9 Sep 2009

Why Women Are Really Afraid of Psychologists

Last week's news coverage of a would-be psychologist's proof that women are 'genetically predisposed to be socially conditioned in certain ways', aka to be afraid of spiders, while men are less likely to fear spiders, has to be the most depressing thing ever. EVER. Here are some highlights from the Sky News coverage.


Why Women are Really Afraid of Sexist Spiders

Psychologist Dr David Rakison from Pittsburgh's Carnegie Mellon University tested 10 girls and 10 boys, all aged 11-months, with pictures of spiders to see how they reacted. He showed them images of a spider next to a fearful cartoon face and a spider next to a happy face. Dr Rakison's report, published in the New Scientist, states that the girls looked at the picture containing a happy face for longer than the scared one. However, the boys looked at both images for an equal amount of time.

He concluded that the girls found the happy face puzzling as they were expecting to see the spider paired with a frightened face.The psychologist said these tests show that girls have a genetic predispostion to fear the arachnids in contrast with boys who do not ... He linked the difference in results to our hunter-gatherer ancestry when he says women had to be wary of dangerous animals to protect their children, whereas men used more risky behaviour in order to be successful hunters.

Let's ignore the obvious - that 20 individuals tested is not representative of ANYTHING - and have a little look that Dr. Rakison's conclusions.

Firstly, I must ask, why didn't they monitor the amount of time the girls looked at the image of the spider? I had to delete the tarantula image from the article just to write this blogpost! There's every chance that they just enjoyed looking at the happy face. People are cute like that.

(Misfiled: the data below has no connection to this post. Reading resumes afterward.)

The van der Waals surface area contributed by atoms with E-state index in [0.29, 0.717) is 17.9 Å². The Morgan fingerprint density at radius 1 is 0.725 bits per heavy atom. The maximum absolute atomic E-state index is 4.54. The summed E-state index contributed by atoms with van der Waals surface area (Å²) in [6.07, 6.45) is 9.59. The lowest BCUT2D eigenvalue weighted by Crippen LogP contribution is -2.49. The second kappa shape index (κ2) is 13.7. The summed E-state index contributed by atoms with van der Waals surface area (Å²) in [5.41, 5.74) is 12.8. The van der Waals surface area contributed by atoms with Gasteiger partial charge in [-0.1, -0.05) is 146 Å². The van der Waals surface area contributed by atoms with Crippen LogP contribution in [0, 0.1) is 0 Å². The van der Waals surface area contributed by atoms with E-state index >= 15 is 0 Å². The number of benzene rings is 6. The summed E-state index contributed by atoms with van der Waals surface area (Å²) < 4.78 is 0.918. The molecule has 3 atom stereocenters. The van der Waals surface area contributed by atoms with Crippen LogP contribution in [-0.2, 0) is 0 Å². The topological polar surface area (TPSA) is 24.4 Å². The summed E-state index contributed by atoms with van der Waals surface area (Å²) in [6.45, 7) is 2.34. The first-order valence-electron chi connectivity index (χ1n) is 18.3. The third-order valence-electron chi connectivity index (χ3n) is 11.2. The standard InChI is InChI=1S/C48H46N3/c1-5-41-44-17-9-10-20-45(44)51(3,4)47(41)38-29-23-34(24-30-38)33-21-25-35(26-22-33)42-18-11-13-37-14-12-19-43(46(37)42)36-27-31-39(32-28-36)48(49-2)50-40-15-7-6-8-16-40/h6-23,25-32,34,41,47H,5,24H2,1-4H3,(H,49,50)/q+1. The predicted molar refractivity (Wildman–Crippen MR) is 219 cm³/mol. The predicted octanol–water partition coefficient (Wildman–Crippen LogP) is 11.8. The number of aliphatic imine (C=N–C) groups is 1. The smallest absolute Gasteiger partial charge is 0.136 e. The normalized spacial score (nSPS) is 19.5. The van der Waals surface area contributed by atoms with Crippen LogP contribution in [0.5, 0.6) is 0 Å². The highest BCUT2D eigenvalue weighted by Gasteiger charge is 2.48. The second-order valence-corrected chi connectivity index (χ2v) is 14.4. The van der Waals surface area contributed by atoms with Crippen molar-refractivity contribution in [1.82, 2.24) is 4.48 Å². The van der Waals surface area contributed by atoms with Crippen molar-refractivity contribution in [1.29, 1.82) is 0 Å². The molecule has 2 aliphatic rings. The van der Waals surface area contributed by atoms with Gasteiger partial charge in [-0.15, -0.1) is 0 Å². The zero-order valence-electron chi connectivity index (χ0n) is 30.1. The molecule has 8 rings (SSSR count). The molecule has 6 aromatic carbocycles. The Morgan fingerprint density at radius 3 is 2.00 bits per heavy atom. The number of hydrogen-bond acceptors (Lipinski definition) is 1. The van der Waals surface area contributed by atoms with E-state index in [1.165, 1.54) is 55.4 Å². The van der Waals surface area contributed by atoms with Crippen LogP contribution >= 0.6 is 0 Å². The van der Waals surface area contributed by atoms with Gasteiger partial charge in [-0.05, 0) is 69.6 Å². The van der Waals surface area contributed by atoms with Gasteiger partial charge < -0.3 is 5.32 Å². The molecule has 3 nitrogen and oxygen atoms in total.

Or perhaps the girls, by the age of four, have learnt that spiders are often frightening, and were intrigued by the mixed messages being sent by scientists. This would have nothing to do with their innate predisposition for fear, more to do with their enhanced sensitivity to social mores in the abstract, which the silly (or 'indifferent') boys lack.

Another technical problem with the research is that Rakison doesn't seem to have used a control. In this case, I imagine an image of something innocuous like a circle or triangle next to a happy then scared face would demonstrate whether the amount of time the children looked at the image had anything to do with their enjoyment of the expressions thereon, or sheer confusion of the object and expression being put together.

Rakison's 'social' conclusions don't make sense either. I'm sure any mother would willingly mash a spider or fling a snake out the cave door to save her precious little ones. Otherwise she'd have to stand on a boulder or something squealing until a Manny Man came home, by which time the kids would all be dead.

More convincingly, maybe women in this day and age are allowed to indulge their fears more in infancy, and are encouraged to take delight in the attention of others (a nasty tarantula on my pretty pink dress, eek!) whereas men are encouraged to overcome them in shows of bravado. Social construction of gender anyone? Oh nevermind.

Anyway, none of these musings on the sexism of spiders matter anyway because

TWENTY INDIVIDUALS TESTED IS NOT REPRESENTATIVE OF ANYTHING.

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